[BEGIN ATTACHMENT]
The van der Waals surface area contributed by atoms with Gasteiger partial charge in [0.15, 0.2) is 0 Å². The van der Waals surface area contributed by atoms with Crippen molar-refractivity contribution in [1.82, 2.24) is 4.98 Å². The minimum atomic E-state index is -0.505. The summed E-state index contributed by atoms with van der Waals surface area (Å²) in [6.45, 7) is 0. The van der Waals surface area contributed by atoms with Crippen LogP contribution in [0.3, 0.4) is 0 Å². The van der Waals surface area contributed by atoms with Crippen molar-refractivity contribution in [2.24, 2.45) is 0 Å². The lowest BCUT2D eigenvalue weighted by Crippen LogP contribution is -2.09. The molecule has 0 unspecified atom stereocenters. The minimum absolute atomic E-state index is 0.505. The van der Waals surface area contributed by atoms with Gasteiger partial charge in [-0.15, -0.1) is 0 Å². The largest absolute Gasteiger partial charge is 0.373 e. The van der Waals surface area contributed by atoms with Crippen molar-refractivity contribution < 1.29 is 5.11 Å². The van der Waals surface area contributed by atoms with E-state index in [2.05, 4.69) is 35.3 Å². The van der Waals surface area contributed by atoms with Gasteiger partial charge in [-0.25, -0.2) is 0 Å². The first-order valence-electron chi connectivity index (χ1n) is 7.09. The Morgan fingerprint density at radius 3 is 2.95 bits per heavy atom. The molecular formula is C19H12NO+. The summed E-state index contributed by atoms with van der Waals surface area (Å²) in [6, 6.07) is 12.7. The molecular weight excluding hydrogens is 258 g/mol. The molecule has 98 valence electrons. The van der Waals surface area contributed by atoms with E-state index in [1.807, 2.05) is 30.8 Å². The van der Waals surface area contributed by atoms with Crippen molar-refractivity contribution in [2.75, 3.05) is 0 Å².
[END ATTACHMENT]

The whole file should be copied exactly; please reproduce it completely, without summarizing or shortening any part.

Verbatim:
The van der Waals surface area contributed by atoms with Gasteiger partial charge in [0.15, 0.2) is 0 Å². The van der Waals surface area contributed by atoms with Crippen molar-refractivity contribution in [1.82, 2.24) is 4.98 Å². The minimum atomic E-state index is -0.505. The summed E-state index contributed by atoms with van der Waals surface area (Å²) in [6.45, 7) is 0. The van der Waals surface area contributed by atoms with Crippen LogP contribution in [0.3, 0.4) is 0 Å². The van der Waals surface area contributed by atoms with Crippen molar-refractivity contribution in [2.24, 2.45) is 0 Å². The lowest BCUT2D eigenvalue weighted by Crippen LogP contribution is -2.09. The molecule has 0 unspecified atom stereocenters. The minimum absolute atomic E-state index is 0.505. The van der Waals surface area contributed by atoms with Gasteiger partial charge in [-0.15, -0.1) is 0 Å². The largest absolute Gasteiger partial charge is 0.373 e. The van der Waals surface area contributed by atoms with Crippen molar-refractivity contribution < 1.29 is 5.11 Å². The van der Waals surface area contributed by atoms with E-state index in [2.05, 4.69) is 35.3 Å². The van der Waals surface area contributed by atoms with Gasteiger partial charge in [-0.25, -0.2) is 0 Å². The first-order valence-electron chi connectivity index (χ1n) is 7.09. The Morgan fingerprint density at radius 3 is 2.95 bits per heavy atom. The molecular formula is C19H12NO+. The summed E-state index contributed by atoms with van der Waals surface area (Å²) in [6, 6.07) is 12.7. The molecular weight excluding hydrogens is 258 g/mol. The molecule has 98 valence electrons. The van der Waals surface area contributed by atoms with E-state index in [1.807, 2.05) is 30.8 Å². The van der Waals surface area contributed by atoms with Crippen molar-refractivity contribution in [2.75, 3.05) is 0 Å².